The Price of Rights: Regulating International Labor Migration, by Martin Ruhs . Princeton University Press, Princeton, NJ, 2013, 272 pp., ISBN: 978 0 69113 291 4, $35.00, hardback.

DOIhttp://doi.org/10.1111/bjir.12062
Publication Date01 June 2014
AuthorGabriella Alberti
BOOK REVIEWS
The Price of Rights: Regulating International Labor Migration, by Martin Ruhs.
Princeton University Press, Princeton, NJ, 2013, 272 pp., ISBN: 978 0 69113 291
4, $35.00, hardback.
Drawing from a wide range of research on labour migration programmes across the
world, The Price of Rights is a provocative evaluation of the tension between liber-
alizing immigration and granting rights to migrant workers. The author discusses
the regulation of migrant labour against the background of current debates among
policy makers, academics and international organizations on the human rights of
migrants. Considering the reluctance by the majority of high-income countries to
ratify the United Nations’ ‘International Convention on the Protection of the Rights
of All Migrant Workers and Members of their Families’ and other International
Labour Organization (ILO) conventions, Ruhs explores the reasons for governments
to restrict migrants’ admission and their rights. The central hypothesis is that open-
ness to labour migration depends on the extent to which ‘rights can be restricted’
(p. 188).
Ruhs combines in-depth case studies and quantitative methods to identify and
explain the correlations among openness, rights and skills, comparing the migration
policies of 46 countries. Providing evidence of a ‘trade-off’ between selected social
rights and openness, the author illustrates that programmes for low-skilled migrants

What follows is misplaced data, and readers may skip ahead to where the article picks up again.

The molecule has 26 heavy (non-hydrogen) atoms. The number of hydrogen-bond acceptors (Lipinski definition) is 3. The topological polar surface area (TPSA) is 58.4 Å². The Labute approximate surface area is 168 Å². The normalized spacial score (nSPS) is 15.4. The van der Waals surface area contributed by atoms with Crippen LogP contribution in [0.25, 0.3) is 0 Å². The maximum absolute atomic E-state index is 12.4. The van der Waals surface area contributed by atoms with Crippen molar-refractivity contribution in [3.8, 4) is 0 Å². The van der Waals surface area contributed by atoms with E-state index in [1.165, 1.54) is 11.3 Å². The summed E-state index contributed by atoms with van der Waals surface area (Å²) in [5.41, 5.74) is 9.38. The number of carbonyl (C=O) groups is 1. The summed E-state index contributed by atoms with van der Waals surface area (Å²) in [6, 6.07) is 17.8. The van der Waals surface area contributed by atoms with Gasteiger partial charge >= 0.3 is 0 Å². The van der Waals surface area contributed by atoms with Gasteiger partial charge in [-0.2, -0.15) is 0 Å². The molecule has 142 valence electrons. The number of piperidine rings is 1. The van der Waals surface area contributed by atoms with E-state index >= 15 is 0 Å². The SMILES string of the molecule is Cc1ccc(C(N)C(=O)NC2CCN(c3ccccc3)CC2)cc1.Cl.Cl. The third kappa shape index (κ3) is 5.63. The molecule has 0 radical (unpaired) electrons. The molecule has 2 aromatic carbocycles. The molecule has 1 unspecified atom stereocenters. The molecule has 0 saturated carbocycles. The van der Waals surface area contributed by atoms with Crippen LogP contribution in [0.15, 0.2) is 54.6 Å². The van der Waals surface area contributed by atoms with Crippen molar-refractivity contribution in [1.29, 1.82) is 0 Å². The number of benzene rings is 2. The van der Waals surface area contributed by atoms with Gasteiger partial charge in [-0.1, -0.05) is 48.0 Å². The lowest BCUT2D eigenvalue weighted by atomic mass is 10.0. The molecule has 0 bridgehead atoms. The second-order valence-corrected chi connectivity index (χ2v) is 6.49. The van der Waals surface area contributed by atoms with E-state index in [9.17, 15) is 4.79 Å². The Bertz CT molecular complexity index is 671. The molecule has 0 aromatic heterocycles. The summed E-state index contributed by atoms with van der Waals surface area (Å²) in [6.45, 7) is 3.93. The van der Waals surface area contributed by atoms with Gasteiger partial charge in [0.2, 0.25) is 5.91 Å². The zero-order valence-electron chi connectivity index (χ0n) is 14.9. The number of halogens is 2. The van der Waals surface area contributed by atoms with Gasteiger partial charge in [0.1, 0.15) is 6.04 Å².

are accompanied by systems that restrict their social benefits, right to reside in the
country and choice of employment. The underlying assumption is that low-skilled
migrants have negative impacts on local workers such as downward pressure on
wages and on welfare systems. On the other hand, the UK point-based system of
immigration is a clear example of how governments have tended to privilege highly
skilled migration in the ‘global race for talent’ (p. 93) while curtailing the channels for
medium and low-skilled workers. There are, however, some exceptions, such as the
Gulf countries characterized by large admission policies at all skills levels, and
Sweden, which combines an employer-led policy targeting both high- and low-skilled
migrants with an egalitarian framework of employment rights.
The same trade-off between rights and openness is applied to the discussion on
migrants and their countries of origin that appear not to insist on full and equal
rights for fear of reduced access. According to the author, migrants’ human devel-
opment and their choice to move abroad despite restrictions of their rights should be
included in any ‘normative discussion’ on migration policies. The ethics of migration
programmes is further discussed focusing on temporary migration schemes as an
example of existing channels where low-skilled migrants enjoy limited rights. Taking
a ‘pragmatic approach’, Ruhs concludes that the gains of liberalizing migration are
worth the price of restricting rights, arguing in favour of selective restrictions in
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British Journal of Industrial Relations doi: 10.1111/bjir.12062
52:2 June 2014 0007–1080 pp. 387–400
© 2014 John Wiley & Sons Ltd/London School of Economics. Published by John Wiley & Sons Ltd,
9600 Garsington Road, Oxford OX4 2DQ, UK and 350 Main Street, Malden, MA 02148, USA.

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